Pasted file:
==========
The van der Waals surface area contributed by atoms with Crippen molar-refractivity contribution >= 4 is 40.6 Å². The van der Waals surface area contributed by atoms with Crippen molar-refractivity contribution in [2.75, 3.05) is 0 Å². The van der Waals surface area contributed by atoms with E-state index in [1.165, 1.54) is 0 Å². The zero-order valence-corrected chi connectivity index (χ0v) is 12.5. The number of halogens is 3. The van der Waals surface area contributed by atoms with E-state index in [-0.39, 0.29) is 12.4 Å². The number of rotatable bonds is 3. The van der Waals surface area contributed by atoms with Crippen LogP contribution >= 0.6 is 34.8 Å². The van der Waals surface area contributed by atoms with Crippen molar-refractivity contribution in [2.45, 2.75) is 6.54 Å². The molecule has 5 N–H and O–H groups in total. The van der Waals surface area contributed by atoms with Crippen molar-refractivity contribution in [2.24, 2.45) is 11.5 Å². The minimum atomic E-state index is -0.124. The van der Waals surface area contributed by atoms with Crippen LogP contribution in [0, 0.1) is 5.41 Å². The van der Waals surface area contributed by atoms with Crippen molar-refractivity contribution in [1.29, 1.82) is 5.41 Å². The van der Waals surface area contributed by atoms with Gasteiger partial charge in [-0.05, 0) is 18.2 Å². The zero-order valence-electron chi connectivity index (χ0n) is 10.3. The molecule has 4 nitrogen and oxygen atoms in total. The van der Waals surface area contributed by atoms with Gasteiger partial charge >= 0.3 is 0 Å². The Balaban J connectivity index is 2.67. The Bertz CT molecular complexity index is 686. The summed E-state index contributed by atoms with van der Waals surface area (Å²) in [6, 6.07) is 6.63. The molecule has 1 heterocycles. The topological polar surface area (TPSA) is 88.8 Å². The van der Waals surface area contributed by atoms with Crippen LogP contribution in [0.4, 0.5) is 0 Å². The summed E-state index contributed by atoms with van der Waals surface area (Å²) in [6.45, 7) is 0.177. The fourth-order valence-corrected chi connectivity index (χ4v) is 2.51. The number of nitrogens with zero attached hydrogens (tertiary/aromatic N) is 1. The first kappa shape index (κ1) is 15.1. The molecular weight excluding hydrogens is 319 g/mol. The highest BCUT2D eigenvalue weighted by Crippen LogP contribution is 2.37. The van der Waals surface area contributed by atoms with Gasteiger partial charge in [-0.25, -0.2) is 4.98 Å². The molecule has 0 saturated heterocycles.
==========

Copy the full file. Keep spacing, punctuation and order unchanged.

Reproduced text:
The van der Waals surface area contributed by atoms with Crippen molar-refractivity contribution >= 4 is 40.6 Å². The van der Waals surface area contributed by atoms with Crippen molar-refractivity contribution in [2.75, 3.05) is 0 Å². The van der Waals surface area contributed by atoms with E-state index in [1.165, 1.54) is 0 Å². The zero-order valence-corrected chi connectivity index (χ0v) is 12.5. The number of halogens is 3. The van der Waals surface area contributed by atoms with E-state index in [-0.39, 0.29) is 12.4 Å². The number of rotatable bonds is 3. The van der Waals surface area contributed by atoms with Crippen LogP contribution >= 0.6 is 34.8 Å². The van der Waals surface area contributed by atoms with Crippen molar-refractivity contribution in [2.45, 2.75) is 6.54 Å². The molecule has 5 N–H and O–H groups in total. The van der Waals surface area contributed by atoms with Crippen molar-refractivity contribution in [2.24, 2.45) is 11.5 Å². The minimum atomic E-state index is -0.124. The van der Waals surface area contributed by atoms with Crippen LogP contribution in [0, 0.1) is 5.41 Å². The van der Waals surface area contributed by atoms with Crippen molar-refractivity contribution in [1.29, 1.82) is 5.41 Å². The van der Waals surface area contributed by atoms with Gasteiger partial charge in [-0.05, 0) is 18.2 Å². The zero-order valence-electron chi connectivity index (χ0n) is 10.3. The molecule has 4 nitrogen and oxygen atoms in total. The van der Waals surface area contributed by atoms with Gasteiger partial charge >= 0.3 is 0 Å². The Balaban J connectivity index is 2.67. The Bertz CT molecular complexity index is 686. The summed E-state index contributed by atoms with van der Waals surface area (Å²) in [6, 6.07) is 6.63. The molecule has 1 heterocycles. The topological polar surface area (TPSA) is 88.8 Å². The van der Waals surface area contributed by atoms with Crippen LogP contribution in [0.4, 0.5) is 0 Å². The summed E-state index contributed by atoms with van der Waals surface area (Å²) in [6.45, 7) is 0.177. The fourth-order valence-corrected chi connectivity index (χ4v) is 2.51. The number of nitrogens with zero attached hydrogens (tertiary/aromatic N) is 1. The first kappa shape index (κ1) is 15.1. The molecular weight excluding hydrogens is 319 g/mol. The highest BCUT2D eigenvalue weighted by Crippen LogP contribution is 2.37. The van der Waals surface area contributed by atoms with Gasteiger partial charge in [-0.25, -0.2) is 4.98 Å². The molecule has 0 saturated heterocycles.